How to Win at Parent-Teacher Conferences

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Every fall, schools all across America hold parent-teacher conferences.  These conferences often strike fear or dread into the hearts and minds of parents of school-aged children everywhere.  However, it doesn’t have to be that way!  Heading into parent-teacher conferences can be a winning experience for teachers, parents, and most importantly, for students.  

As a teacher for the past eighteen years and a parent for almost eleven, I understand that these parent-teacher conferences can create anxiety.  But instead of preparing as if you are going to go into battle for the honor of your child, raise your visor and lower your shield.  Head into the conference instead with a smile and a blueprint for building a beautiful relationship with your child’s teacher, one that will serve all three of you well this year.

To help get you started, here are three tools you can use to create a productive relationship between you and your child’s teacher:

See your child’s teacher as a partner.

Visualize your conference ahead of time as a partnership.  Often times, parents think they are acting as partners, when in reality they are not.  Parents who tell the teacher how to teach their class are not working as partners, but rather as opponents.  Parents who only ever believe their child’s version of a story instead of hearing from the teacher are also opponents. 

Actively engaging in a partnership looks like a trust fall.  You might feel unsafe because “no one knows your child like you do.”  However, trusting that your child’s teacher is a professional and has the best interest at heart for your child is key.  One way to build this trust and partnership is to check any emotionally charged thoughts you have at the door before your conference. 

Go into the meeting with a deep breath and a level head.  Trust that your child’s teacher has intentions geared towards partnering with you and your child for a successful year.

Plan ahead for difficult conversations.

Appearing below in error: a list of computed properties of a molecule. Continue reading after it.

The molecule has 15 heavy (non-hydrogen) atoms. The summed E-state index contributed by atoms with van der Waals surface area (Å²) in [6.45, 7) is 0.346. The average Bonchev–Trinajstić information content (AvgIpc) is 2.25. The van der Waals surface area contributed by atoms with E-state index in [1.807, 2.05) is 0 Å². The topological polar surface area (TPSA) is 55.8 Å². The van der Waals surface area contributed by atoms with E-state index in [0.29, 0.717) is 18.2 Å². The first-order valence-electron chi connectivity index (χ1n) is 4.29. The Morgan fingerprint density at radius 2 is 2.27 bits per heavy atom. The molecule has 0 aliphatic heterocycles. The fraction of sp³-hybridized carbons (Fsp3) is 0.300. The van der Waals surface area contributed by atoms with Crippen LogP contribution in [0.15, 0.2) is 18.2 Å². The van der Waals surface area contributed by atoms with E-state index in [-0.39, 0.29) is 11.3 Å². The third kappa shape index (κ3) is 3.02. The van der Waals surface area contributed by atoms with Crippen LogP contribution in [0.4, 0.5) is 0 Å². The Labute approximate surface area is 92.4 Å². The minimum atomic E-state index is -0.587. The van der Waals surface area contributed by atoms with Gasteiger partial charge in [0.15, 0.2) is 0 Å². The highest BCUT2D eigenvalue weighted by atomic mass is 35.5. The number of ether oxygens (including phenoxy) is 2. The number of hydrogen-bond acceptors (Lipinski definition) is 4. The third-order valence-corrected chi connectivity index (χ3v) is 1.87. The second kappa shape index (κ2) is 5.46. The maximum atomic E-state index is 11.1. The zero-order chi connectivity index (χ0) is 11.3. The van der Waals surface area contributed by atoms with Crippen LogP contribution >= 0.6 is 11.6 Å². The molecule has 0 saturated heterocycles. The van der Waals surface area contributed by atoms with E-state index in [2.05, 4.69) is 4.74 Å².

No child is perfect, and chances are good that your child’s teacher might bring up an area of weakness that your child can work on.  When hearing this, know that the teacher is not criticizing you, your parenting, or even your child.  What the teacher is doing, though, is trying to support you and your child in correcting behavior now.  It is better to correct it now when the consequences are smaller, rather than when they are older and consequences carry greater weight.

Shame never works, so don’t use it.

When parents find themselves at their wits’ end with a child, they often resort to speaking negatively about their child (in front of their child) in order to shame them into obedience.  In all my years of teaching, I have never seen this work, and I don’t anticipate that ever changing.  In addition to not being productive, shame damages the relationship between the parent and the student.  It also makes everyone around feel super uncomfortable. 

Consequences are fine; shame is not.

At the end of the day, teachers and parents all have the same goal.  Remembering the above suggestions will go far in setting your child and your child’s teacher up for a productive, successful school year so that in the end, all parties have truly been able to win at parent-teacher conferences.

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Megan has called Colorado Springs home since 2008 when she and her husband of twelve years moved here after serving for two years as Peace Corps volunteers in the beautiful country of Macedonia. She spent her time in Macedonia teaching in a village school, working alongside college professors at a university, and having long, luxerious coffee dates with some of the best people she has ever been priviledged to know. Megan's educational background is in Secondary English Education, and most of her working life has been spent teaching English to junior high students, a grade level that she absolutely adores. Starting this year, she has stepped away from the classroom to explore the world of Communications, and she is excited to be serving as the Strategic Communications Coordinator for a local charter school. When Megan isn’t working, she enjoys spending time with close friends and family; however, her introverted side is just as content being alone on her front porch with a good book and a hot (often re-heated multiple times) cup of coffee. Her interests also include writing, scoring deals at garage sales, and trying (but usually failing) to be creative with her sewing machine. Megan’s boys keep her on her toes with their crazy antics and energetic spirits, but they are always quick to settle down if it means snuggling up to their mama and reading, a pastime in which she happily obliges them.

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